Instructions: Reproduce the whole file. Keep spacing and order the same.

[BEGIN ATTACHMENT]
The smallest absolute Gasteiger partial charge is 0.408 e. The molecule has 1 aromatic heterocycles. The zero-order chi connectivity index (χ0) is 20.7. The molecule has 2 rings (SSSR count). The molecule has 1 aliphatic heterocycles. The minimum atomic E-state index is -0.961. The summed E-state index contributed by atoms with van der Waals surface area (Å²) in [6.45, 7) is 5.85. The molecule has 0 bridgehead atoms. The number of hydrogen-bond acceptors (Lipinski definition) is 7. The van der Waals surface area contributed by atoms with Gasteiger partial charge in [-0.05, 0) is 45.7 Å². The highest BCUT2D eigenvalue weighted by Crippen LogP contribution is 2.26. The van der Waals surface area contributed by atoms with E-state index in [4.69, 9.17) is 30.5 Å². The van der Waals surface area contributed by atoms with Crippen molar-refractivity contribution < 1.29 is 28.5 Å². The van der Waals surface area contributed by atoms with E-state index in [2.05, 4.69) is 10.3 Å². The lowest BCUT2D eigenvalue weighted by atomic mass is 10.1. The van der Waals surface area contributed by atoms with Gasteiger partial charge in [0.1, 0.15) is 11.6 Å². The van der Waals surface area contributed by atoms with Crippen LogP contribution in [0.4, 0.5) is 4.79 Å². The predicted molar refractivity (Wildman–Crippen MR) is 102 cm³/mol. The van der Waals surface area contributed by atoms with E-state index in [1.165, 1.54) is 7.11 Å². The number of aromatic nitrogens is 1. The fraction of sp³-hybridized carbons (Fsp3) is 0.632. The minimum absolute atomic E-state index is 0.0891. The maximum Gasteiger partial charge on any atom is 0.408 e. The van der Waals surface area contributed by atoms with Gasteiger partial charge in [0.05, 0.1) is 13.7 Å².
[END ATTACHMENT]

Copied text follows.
The smallest absolute Gasteiger partial charge is 0.408 e. The molecule has 1 aromatic heterocycles. The zero-order chi connectivity index (χ0) is 20.7. The molecule has 2 rings (SSSR count). The molecule has 1 aliphatic heterocycles. The minimum atomic E-state index is -0.961. The summed E-state index contributed by atoms with van der Waals surface area (Å²) in [6.45, 7) is 5.85. The molecule has 0 bridgehead atoms. The number of hydrogen-bond acceptors (Lipinski definition) is 7. The van der Waals surface area contributed by atoms with Gasteiger partial charge in [-0.05, 0) is 45.7 Å². The highest BCUT2D eigenvalue weighted by Crippen LogP contribution is 2.26. The van der Waals surface area contributed by atoms with E-state index in [4.69, 9.17) is 30.5 Å². The van der Waals surface area contributed by atoms with Crippen molar-refractivity contribution < 1.29 is 28.5 Å². The van der Waals surface area contributed by atoms with E-state index in [2.05, 4.69) is 10.3 Å². The lowest BCUT2D eigenvalue weighted by atomic mass is 10.1. The van der Waals surface area contributed by atoms with Gasteiger partial charge in [0.1, 0.15) is 11.6 Å². The van der Waals surface area contributed by atoms with Crippen LogP contribution in [0.4, 0.5) is 4.79 Å². The predicted molar refractivity (Wildman–Crippen MR) is 102 cm³/mol. The van der Waals surface area contributed by atoms with E-state index in [1.165, 1.54) is 7.11 Å². The number of aromatic nitrogens is 1. The fraction of sp³-hybridized carbons (Fsp3) is 0.632. The minimum absolute atomic E-state index is 0.0891. The maximum Gasteiger partial charge on any atom is 0.408 e. The van der Waals surface area contributed by atoms with Gasteiger partial charge in [0.05, 0.1) is 13.7 Å².